There are always going to be days when you return home with a pocketful of images, hopefully all shot in RAW, and some of them, for whatever reason, just don’t do anything for you. You try breaking the rules by experimenting with images shot directly into the sun or even high contrast images that wash out the color, or you’re at a wedding and flash bulbs are going off all over the place and one of them finds its way into your picture. Maybe you have a photo that doesn’t have a lot of color in it to begin with. Or you may simply want to see what a color image looks like in black & white. Take an image that you’re getting ready to pass on and experiment a bit longer. Try turning it into a black & white image instead. The results might surprise you.
There are any number of places where you can learn about bit depth and color channels that will explain in detail how to go down the Photoshop rabbit hole when it comes to converting color photos into black & white, but here we’re going to use some pretty basic tools that will streamline the process.
First, it’s really important to shoot RAW with your digital camera. It will require more work in the long run when it comes to post-processing, but the results will be better because you’ll have more digital information with RAW than JPG. If you.
Let’s take a perfectly neutral color image:
The original, on the left is essentially a flat picture, with no corrections at all. It’s not bad, but it’s not good either. On the right is what it would look like if you simply desaturate it without any additional help. Not much better. Maybe worse. The separation between the shadow side of the building and the sky at the top is almost indistinguishable. It’s important to remember that when making global changes to an image, you cannot change relative values. That relationship is going to stay the same unless you highlight one are and change it separately from the rest of the photo. Here we’re going to talk exclusively about global changes.
The first thing to remember is this: if you are going to make changes to an image is don’t work on the original! Always save a master copy somewhere else, and then rename the file you’re working on.
The second thing is don’t open an image in Photoshop and work in its “native” environment – you will lose tons of data and degrade your image significantly in the process. Always make corrections to your file globally in Camera Raw, the panel you will arrive at when opening a RAW file (using CS3). The panel will be ‘floating’ above Photoshop and it looks like this:
All of the controls you need to convert your photo to b&w will be right here in tabs on the right. Remember, this is where you do your global work. If you need to do detail work, open the file (at the Open Object button) and work locally within Photoshop.
The most significant tabs to work with will be the general tab, the first one on the left, the tone curve (second) and the HSL/Grayscale (the HSL stands for Hue, Saturation and Luminance).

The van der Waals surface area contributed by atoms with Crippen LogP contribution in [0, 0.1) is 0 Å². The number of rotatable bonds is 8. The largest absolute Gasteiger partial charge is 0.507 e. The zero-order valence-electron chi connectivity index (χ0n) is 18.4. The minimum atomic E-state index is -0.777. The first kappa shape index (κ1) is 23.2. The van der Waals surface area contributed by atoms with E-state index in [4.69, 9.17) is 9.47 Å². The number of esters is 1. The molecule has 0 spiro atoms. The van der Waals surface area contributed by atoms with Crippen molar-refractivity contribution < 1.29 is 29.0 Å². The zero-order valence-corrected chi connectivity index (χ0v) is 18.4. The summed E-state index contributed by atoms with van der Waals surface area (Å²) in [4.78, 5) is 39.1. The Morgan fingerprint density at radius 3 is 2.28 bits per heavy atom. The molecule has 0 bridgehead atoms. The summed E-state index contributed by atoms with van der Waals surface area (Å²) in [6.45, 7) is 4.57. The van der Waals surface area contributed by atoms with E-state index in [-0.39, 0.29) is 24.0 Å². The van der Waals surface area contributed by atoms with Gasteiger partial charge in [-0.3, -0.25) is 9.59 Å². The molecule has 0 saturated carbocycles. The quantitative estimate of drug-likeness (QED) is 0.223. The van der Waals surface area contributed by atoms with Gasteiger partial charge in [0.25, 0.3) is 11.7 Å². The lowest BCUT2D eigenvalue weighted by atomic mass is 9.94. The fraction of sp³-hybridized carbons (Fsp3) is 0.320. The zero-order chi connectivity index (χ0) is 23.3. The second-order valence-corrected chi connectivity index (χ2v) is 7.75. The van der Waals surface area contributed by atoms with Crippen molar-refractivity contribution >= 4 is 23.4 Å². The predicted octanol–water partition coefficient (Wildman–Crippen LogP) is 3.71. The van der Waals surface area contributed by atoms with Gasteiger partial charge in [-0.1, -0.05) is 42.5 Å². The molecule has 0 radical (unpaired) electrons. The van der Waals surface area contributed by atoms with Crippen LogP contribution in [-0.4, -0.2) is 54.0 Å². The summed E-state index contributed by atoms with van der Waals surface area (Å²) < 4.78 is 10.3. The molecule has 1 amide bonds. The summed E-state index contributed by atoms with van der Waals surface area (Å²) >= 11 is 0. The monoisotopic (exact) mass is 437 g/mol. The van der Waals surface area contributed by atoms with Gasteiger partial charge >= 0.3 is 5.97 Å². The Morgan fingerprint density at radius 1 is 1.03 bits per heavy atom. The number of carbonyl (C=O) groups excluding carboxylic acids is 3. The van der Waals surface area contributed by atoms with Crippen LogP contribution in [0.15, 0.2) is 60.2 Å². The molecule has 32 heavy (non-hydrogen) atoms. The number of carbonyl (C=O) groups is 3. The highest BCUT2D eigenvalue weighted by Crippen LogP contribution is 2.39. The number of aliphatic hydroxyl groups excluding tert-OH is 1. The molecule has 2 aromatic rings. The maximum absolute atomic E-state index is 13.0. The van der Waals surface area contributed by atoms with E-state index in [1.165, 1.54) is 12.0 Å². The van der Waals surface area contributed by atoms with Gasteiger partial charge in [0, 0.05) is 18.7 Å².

The HSL/Grayscale has a checkbox at the top of it that says: “Convert to Grayscale.” It will give very generic results, like the image on the right above.
Before checking that box, go to the General tab and adjust the Clarity and Vibrance sliders. Clarity will give you a good deal of sharpness at the edges or add some interesting glow to your highlights, and Vibrance will act as a gentler saturation. Look up at the Blacks slider and add some depth to you darker zones. Temperature will also be effective in changing tonality before you go to the HSL tab. Then you can check that ‘Convert’ box. With some radical adjustments in Clarity and blacks, then converting, the image looks like this:
It adds a nice touch, giving it a glow. The palm trees are going to go completely black with very little detail (you can always open up the shadows locally if you want).
When working with large swatches of sky, there’s only one thing to do. Once you’ve checked the ‘Convert’ box, there will only be a ‘Grayscale Mix,’ greatly simplifying your choices. The ‘Blue’ slider will create a dense sky and the “Yellow’ slider will adjust your highlights. Then add one more touch: the ‘Lens Correction’ tab (the sixth tab over) and the two ‘Lens Vignetting’ sliders: ‘Amount’ and ‘Midpoint.’ Amount will bring the edges in sharply and will be very noticeable when used to extreme. This can work well with portraits, but for large patches of sky, it becomes too noticeable. Use a minimal Amount (up to -25 or so) and then manipulate the Midpoint slider (as much as you care to) to bring a smoother, less noticeable gradation to your picture. Lastly, when using the yellow filter, it’s always a good idea to sharpen your image to keep it cleaner. Applying these filters can soften you image a good deal. Here’s what our final image looks like compared to the first, unedited conversion:
Good separation between sky and building. An increase in the highlight luminosity, adding a “feel” to the photo, and a nice bit of highlight retained at the top of the trees to offset their blackness. You might want to go in locally and bring up the mid-tones in the building, but that is more detail for another time.
This is, of course, a quick and easy solution. Using these tools requires a fair amount of experimentation, but with a few quick tricks, you can turn a dull picture into something worth looking at. Your job as a photographer is to find out what works best for you and then experiment a little more. It’s just like life. It’s always growing.